Sha has made it a weekly routine to practice Falun Gong outside of the New York Chinese Consulate on West 42 Street every Saturday afternoon and volunteered to set up a booth on 8th Avenue every Sunday to distribute fliers to passers-by. She attended a demonstration outside of the World Economic Forum in early February to call more international attention to her cause.

"People have to know what's happening in China," Sha said. "I am from China and I always want the best for my motherland. There is no doubt about it."

"But we are peace-loving practitioners and have absolutely no intention to go against the government," Sha said. "Falun Gong is a peaceful practice and strictly non-political."

Not to the Chinese government, which has been quietly sending anti-Falun Gong signals to the overseas Chinese community and has forced a large number of overseas Chinese practitioners to stop the practice out of concerns for their families or business ties in China.

The pressure was evident when Sha's group applied to participate in the Chinese New Year parade on 8th Avenue hosted by the Brooklyn Chinese American Association last year.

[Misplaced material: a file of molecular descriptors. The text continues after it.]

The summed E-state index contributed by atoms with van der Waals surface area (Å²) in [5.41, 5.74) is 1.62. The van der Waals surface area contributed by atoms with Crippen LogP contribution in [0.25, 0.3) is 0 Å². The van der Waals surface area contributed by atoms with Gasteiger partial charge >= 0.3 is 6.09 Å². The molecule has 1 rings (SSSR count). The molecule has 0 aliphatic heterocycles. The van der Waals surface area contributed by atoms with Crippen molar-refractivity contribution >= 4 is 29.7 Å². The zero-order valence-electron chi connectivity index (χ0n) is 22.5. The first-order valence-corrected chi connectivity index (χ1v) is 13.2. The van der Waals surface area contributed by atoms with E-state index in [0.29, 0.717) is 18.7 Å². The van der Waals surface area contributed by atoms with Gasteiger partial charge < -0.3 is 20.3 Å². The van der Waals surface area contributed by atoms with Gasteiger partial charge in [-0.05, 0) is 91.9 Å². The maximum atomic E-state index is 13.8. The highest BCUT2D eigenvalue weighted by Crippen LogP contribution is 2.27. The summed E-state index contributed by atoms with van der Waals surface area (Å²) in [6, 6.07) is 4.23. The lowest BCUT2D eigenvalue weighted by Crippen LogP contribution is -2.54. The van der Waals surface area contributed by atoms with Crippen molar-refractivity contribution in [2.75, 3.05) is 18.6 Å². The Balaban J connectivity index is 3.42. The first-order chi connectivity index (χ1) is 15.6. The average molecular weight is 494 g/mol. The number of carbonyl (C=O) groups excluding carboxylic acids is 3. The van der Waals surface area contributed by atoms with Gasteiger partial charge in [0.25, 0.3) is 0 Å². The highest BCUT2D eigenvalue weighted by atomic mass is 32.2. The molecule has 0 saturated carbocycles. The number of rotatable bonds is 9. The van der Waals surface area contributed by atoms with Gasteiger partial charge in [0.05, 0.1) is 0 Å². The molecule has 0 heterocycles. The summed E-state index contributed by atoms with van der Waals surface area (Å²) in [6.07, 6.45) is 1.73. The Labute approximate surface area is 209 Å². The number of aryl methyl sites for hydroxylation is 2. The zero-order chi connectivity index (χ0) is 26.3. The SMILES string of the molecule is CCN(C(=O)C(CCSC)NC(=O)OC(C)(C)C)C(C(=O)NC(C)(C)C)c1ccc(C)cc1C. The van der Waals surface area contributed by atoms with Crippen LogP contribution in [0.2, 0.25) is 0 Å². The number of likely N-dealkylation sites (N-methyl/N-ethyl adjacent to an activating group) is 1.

"Apparently the association was under a lot of pressure from the consulate and announced that we withdrew from the parade without our knowledge," Sha said. "We had a press conference on the day of the parade and distributed fliers and balloons with the words 'Falun Gong' on them during the parade."

A similar anti-Falun Gong scheme resurfaced this year when several pro-China civil groups boycotted the Chinese New Year parade in Flushing because a Falun Gong group was scheduled to appear in the parade. Sha, who participated in the parade, said they were able to stay in the parade with support from the Taiwan Center in Flushing, which co-sponsored the event.

"I would like to be more active in the community," Sha said, who now practices on 66th Street, near Brooklyn's Chinatown. "And I hope that the Chinese government immediately stops all inhumane persecutions on Falun Gong practitioners and gives us back our rights to pursue our faith."